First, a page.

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GREEK BIOLOGY AND MEDICINE
faculty of investigation failed, the greater ancient sources were no longer used in the fullness of their contents and living spirit.
In the East, the energies aroused by Islam stemmed the decline of medicine. Among the early " Arabian " physicians (the best of them were Persians) were good practitioners and clinical observers. There was enough active intelligence to demand and support the use of the best sources of medical science, which were of course the Greek. One of these good physicians, the princely Persian, Avicenna (980-1037), was an acquisitive and systematizing genius of the first order. His great " Canon of the healing art," drawn chiefly from Galen and Aristotle, presents the contents of Greek medicine as a closed and serried system. This book was of enormous influence upon medieval Europe, and is said still to rule in the Moslem world.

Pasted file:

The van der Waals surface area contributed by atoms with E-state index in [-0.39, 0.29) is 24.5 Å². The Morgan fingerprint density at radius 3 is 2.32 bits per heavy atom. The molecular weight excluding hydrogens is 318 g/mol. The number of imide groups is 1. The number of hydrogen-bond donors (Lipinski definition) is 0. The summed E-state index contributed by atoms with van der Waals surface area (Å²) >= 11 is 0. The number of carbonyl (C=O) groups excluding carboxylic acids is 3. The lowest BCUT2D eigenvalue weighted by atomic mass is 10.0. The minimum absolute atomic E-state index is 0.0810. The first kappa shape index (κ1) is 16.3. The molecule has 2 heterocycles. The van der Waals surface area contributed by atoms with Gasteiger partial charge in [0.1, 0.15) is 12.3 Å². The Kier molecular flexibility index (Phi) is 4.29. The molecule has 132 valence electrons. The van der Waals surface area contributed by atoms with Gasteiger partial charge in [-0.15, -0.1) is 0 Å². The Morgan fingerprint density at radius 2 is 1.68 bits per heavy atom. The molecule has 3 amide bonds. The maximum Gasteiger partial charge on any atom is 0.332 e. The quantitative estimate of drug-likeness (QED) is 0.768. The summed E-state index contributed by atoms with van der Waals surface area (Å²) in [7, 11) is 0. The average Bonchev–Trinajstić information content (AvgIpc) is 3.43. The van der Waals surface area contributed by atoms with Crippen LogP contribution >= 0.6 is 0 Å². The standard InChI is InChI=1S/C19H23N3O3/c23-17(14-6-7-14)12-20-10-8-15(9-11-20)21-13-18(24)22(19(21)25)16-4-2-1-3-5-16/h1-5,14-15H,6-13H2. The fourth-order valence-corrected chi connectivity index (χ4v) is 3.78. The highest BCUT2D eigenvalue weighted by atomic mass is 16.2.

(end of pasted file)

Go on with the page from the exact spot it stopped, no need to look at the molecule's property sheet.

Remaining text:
Nevertheless in Avicenna's " Canon " and in the treatises current in medieval Europe, Greek medicine was embalmed, rather than alive and quick in its creative spirit of investigation. Moreover, medieval physicians and compilers tended to select and use what was on the level of their own appreciation or understanding. So